The Word for today:
mark this: Jeremiah 36:22-23 --
It was the ninth month, and the king was sitting in the winter house, and there was a fire burning in the fire pot before him. As Jehudi read three or four columns, the king would cut them off with a knife and throw them into the fire in the fire pot, until the entire scroll was consumed in the fire.
Here in the USA, we get to vote, to cast an opinion. And I hope you do. It's an expression of liberty, with which God has endowed us; which generations of soldiers have upheld at the cost of their lives.
That little voting booth is a monument to American political freedom, a secular 'holy of holies,' infusing us with a small surge of power.
In that booth, behind that curtain, what each of us thinks actually counts, and carries influence. But the influence ends here, in the transient now, with choices concerning assessor or councilman or senator or president.
Moreover, a problem can arise if the voting experience lends us the mistaken impression that issues of essential truth, beyond the political process, are also contingent upon our approval, and await our say-so.
Cultural commentators classify our era as a time of transition, from "modernism" to "postmodernism."
Modernism decrees that truth is not an absolute--that each individual defines his own truth (1).
Postmodernism goes a step further into the darkness, and decrees that there is no truth to define.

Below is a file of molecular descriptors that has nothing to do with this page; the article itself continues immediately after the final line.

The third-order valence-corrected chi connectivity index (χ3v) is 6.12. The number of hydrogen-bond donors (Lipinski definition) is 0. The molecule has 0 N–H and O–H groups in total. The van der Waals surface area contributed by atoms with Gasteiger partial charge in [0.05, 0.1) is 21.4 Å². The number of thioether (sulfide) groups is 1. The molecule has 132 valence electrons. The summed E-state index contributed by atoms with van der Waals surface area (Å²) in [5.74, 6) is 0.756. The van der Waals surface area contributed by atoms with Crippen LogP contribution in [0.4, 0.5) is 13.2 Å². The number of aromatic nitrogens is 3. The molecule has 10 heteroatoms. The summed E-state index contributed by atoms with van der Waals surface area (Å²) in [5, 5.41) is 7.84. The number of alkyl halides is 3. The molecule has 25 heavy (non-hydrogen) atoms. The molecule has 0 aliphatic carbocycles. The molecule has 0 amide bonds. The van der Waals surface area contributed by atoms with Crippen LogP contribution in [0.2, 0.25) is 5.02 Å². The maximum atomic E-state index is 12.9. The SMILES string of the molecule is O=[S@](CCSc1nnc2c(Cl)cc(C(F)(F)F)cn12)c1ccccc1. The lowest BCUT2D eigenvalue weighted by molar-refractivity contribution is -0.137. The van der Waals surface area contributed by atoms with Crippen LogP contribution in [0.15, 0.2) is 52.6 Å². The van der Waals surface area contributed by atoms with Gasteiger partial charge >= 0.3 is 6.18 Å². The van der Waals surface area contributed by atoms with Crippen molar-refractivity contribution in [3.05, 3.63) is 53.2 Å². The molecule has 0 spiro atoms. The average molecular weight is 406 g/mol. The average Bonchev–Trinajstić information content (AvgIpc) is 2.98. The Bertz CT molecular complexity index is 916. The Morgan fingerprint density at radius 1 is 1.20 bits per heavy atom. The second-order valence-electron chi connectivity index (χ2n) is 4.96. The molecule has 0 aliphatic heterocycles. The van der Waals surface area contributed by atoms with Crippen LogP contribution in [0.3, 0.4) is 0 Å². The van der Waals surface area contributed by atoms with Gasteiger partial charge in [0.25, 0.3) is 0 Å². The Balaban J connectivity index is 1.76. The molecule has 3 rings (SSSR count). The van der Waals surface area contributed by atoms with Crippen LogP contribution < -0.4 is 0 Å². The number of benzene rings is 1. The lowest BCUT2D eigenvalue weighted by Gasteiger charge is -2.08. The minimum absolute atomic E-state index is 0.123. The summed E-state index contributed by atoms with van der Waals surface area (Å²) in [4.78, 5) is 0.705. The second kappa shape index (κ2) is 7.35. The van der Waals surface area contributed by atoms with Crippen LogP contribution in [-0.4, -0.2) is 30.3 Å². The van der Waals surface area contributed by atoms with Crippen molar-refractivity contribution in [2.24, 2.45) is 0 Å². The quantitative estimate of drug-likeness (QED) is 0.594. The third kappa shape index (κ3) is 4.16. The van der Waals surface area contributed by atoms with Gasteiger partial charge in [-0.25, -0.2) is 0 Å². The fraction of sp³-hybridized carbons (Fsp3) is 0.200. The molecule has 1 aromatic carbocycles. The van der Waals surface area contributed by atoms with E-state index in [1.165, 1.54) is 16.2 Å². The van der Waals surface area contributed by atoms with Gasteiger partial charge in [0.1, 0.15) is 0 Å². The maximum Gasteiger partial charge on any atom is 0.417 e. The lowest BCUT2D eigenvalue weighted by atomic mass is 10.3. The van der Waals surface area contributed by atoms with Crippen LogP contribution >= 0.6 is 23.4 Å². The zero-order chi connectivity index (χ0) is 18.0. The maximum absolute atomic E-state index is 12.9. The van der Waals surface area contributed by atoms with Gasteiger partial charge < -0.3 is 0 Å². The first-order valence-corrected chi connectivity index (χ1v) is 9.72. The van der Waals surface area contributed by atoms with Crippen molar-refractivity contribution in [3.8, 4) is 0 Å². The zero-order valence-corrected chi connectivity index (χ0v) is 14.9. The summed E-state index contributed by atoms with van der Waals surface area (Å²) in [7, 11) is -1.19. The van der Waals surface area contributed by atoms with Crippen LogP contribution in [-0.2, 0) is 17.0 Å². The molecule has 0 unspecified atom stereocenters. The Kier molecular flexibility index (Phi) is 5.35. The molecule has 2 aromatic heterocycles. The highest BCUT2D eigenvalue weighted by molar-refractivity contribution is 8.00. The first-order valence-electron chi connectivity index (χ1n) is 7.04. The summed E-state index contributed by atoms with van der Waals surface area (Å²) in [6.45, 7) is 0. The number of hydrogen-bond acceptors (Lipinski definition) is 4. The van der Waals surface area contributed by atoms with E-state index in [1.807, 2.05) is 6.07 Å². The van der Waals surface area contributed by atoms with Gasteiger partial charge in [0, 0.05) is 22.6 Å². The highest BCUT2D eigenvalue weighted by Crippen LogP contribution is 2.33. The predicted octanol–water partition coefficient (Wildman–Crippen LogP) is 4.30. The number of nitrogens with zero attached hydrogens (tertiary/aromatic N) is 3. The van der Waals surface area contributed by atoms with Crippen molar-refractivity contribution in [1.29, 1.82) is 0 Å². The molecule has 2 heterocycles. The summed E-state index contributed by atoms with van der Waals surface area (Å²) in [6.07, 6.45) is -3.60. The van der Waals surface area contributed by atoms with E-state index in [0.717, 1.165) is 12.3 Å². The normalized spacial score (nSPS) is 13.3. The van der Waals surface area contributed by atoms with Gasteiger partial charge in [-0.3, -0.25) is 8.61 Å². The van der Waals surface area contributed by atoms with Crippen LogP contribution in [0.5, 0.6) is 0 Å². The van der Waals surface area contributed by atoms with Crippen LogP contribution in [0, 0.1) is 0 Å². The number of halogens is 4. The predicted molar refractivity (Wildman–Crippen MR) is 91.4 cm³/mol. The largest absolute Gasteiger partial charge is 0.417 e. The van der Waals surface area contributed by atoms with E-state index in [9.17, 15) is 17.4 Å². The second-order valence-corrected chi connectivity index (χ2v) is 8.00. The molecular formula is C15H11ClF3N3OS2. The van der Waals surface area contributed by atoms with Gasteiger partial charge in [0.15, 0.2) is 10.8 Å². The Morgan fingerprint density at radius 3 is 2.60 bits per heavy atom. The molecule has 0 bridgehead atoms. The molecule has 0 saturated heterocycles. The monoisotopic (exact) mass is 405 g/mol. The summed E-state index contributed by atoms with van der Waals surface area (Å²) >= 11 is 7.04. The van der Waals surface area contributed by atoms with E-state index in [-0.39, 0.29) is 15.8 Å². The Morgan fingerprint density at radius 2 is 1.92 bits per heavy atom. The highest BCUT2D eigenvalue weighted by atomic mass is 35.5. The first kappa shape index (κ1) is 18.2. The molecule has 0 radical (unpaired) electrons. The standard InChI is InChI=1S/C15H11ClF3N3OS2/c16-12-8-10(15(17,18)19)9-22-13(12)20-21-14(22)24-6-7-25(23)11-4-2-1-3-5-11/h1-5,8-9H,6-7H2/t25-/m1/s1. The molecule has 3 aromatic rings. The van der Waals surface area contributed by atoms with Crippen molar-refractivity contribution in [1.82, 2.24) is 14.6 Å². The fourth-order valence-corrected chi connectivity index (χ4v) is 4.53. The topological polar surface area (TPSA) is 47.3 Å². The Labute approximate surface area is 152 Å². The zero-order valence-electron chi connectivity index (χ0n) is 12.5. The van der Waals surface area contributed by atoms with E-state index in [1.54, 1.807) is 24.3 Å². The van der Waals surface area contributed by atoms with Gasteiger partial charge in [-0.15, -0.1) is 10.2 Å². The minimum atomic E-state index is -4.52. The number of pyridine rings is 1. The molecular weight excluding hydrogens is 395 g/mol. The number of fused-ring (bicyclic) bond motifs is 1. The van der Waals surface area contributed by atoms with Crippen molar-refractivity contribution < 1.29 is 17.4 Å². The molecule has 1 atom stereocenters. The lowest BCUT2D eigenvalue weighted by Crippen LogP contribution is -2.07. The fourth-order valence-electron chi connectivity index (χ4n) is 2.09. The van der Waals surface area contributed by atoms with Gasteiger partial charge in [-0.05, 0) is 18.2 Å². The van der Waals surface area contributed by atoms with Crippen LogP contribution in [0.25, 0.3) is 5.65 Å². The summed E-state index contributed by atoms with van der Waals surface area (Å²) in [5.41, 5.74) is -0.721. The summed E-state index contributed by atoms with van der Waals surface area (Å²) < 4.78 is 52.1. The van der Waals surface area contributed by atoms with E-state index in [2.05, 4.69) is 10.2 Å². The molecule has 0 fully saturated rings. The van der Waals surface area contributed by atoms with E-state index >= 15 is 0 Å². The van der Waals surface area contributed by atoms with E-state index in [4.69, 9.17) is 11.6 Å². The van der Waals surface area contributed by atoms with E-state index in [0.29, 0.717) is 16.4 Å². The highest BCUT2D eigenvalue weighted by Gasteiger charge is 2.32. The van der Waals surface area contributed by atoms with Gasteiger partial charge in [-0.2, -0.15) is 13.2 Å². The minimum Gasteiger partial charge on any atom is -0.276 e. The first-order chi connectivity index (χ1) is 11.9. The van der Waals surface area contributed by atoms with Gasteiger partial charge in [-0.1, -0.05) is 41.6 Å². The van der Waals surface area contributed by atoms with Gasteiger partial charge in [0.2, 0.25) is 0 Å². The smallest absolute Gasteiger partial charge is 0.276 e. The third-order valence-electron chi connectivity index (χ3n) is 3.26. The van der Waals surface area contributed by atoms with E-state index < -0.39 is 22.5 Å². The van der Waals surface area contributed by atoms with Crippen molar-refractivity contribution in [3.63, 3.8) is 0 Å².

But the Bible teaches that His Truth is marching on, inexorably accomplishing the purpose for which God has sent it. (2)
I have a friend who guides an annual mountain expedition. When one of the climbers was injured on the ascent, he told me that it reminded him of our relationship to God's Truth: "The mountain is what it is (3). We can accommodate to the mountain; but it doesn't accommodate to us. We either tread carefully--or we fall."
A couple times every year, I fish the maw of the Niagara River, underneath the Peace Bridge where Lake Erie enters. The powerful currents pile against the massive bridge supports and turn my boat in slow, centripetal circles. I will not allow my boys to fish with me there, because the river doesn't care.
The mountain and the river, like gravity, are no respecters of persons (4). In like manner, the Word of God doesn't care what I think of it. It is not subject to my approval or disapproval. Indeed, I am in subjection--to its force and dominion, and to its King.
We read today how King Jehoiakim carved up and burned the Word of God. His actions were symbolic of the people as well: they had heard God's Word and rejected it.
Despite what we might think, we can't cut the Word of God out of our lives. Despite what they might think, people who never open their Bibles can't shut the Word of God out of their lives.
Evangelists, as they should, exhort us to make a decision about Jesus.
But know this, and know it well: Whatever we decide about Jesus--whether we take Him or leave Him--we do not pass sentence on the Truth.
Whether we take Him or leave Him, we pass sentence only on ourselves: He that has the Son has life; and he that has not the Son of God has not life (5).
And His Truth marches on, with or without me.
(1) cf. Judges 17:6; (2) Isaiah 55:11; (3) see Exodus 3:14; (4) see acts 10:34; (5) 1 John 5:12